An unannounced but evidently coordinated effort to arrest or at least slow the fall of the dollar is underway. The Financial Times indicated that Asian central banks were aggressive dollar buyers on Thursday, but the information came via currency traders rather than an official pronouncement. Thailand, Malaysia and Taiwan made substantial purchases; Hong Kong and Singapore also intervened today. The action may also have a secondary objective of rejiggering their currency values versus China’s, since China repegged the renminbi against the dollar.
However, these efforts were seen by traders as merely an attempt to control the fall in the dollar rather than halt it. And other markets responded to the dollar weakness. Oil prices rose nearly $3 today, gold hit a new high in dollar terms, and copper and tin spiked upward. The dollar is strengthening overnight on Bernanke’s empty promise that the central bank will raise rates when the economy recovers.
The dollar’s weakness exposes a series of dilemmas and a lack of obvious remedies. Normally, a country experiencing a financial crisis takes measures to depreciate its currency so it can use an export boom to help pull itself out of its economic mess. However, Paul Krugman, among others, have pointed out that trade has collapsed, so even if one were to break glass and trash currency, it isn’t as effective a solution as it would normally be. And even if that approach might work, with so many countries affected by the crisis, it’s too easy for currency depreciation to lead to beggar-thy-neighbor competitive devaulations.
Although the US keeps mouthing its “strong dollar” assurances, many observers believe that the Obama Administration is content to let the dollar slide because the resulting inflation will help erode the value of debt and more robust exports will help growth. But that seems a trifle optimistic. First, some economists, such as Jim Hamilton, argue that it was the commodity price runup of early 2008 that pushed over-indebted consumers over the edge. Commodities inflation, when it inures to the benefit of foreign producers, is not a boon to the US. Second, the US has ceded a lot of manufacturing industries. How long would the dollar have to stay weak for the US to repatriate significant amount of, say, furniture and shoe fabrication? These are two industries where some incumbents insist the US could remained competitive in high-end and even some mid-level manufacturing (offshoring was driven not just by cost savings but also by a desire to please Wall Street analysts). It takes time to establish operations and hire and train staff. No one is going to make investments like that unless they are confident the dollar will remain comparatively weak.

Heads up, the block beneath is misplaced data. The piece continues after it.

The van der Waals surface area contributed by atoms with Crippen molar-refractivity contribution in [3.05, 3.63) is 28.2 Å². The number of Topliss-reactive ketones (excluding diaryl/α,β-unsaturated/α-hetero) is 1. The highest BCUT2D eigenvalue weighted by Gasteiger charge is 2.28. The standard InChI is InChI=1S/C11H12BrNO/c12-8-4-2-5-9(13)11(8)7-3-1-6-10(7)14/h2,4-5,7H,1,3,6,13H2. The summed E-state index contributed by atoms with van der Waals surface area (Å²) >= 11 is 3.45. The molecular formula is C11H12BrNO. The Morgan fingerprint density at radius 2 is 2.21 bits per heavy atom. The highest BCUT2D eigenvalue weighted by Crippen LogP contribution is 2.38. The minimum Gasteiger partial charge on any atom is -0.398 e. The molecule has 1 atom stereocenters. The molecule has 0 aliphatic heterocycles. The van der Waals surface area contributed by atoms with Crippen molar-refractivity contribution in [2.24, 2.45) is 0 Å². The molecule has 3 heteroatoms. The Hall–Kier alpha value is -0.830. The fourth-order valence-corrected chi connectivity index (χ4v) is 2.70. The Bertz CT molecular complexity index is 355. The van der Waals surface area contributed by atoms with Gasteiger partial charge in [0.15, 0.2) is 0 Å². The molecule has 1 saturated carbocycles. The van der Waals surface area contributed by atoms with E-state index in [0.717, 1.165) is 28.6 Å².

Third, rising inflation is not a panacea. While it reduces the value of debt currently outstanding, it also makes it costly to sell new debt (unless the borrower is convinced inflation will rise even higher). Even if the principal will be paid back in depreciating dollars, the cost of debt service rises with higher interest. And having lived through the inflation-ridden bond markets of the early 1980s, no one wanted to be borrowing then. Reasonable credit quality companies were facing 15+% coupons.
Even before we get to anything resembling that level of interest rate, the Fed and Treasury have a big bind. Higher domestic inflation means higher interest rates. Higher interest rates mean higher mortgage rates. That kills housing. Higher interest rates also means all those private equity owned companies that are stuffed up to their eyeballs in debt and need to refi between now and 2013 find it more costly. Many will not survive higher debt service. Big bankruptcies and related job losses are not too good for economic recovery. The Treasury has also gotten addicted to super low interest rates (and if my correspondents are correct and the average maturity of Treasury debt has shortened, the US is more exposed to interest rate increases than it might otherwise be). In other words, even a modest increase in rates could have a much nastier economic impact than conventional wisdom assumes.
And we have another possibility. At the G20, the US started to take up the “we want to be an exporter when we grow up” theme. Ahem, so who is going to be the net consumer if the US gives up that role? Now I will be the first to concede that having a world where more countries had robust consumer sectors and were less export dependent would be a much better arrangement, but getting there is at least a 10 year, probably more like a 20 year transition. Yet the powers that be here are acting as if the US can beef up its exports and get to a net neutral or a net exporter position much sooner. So was that unannounced Asian intervention benign, or was it a bit of a warning shot, that the rest of the world reluctantly accepts that the dollar probably needs to be cheaper, but will only let that go so far?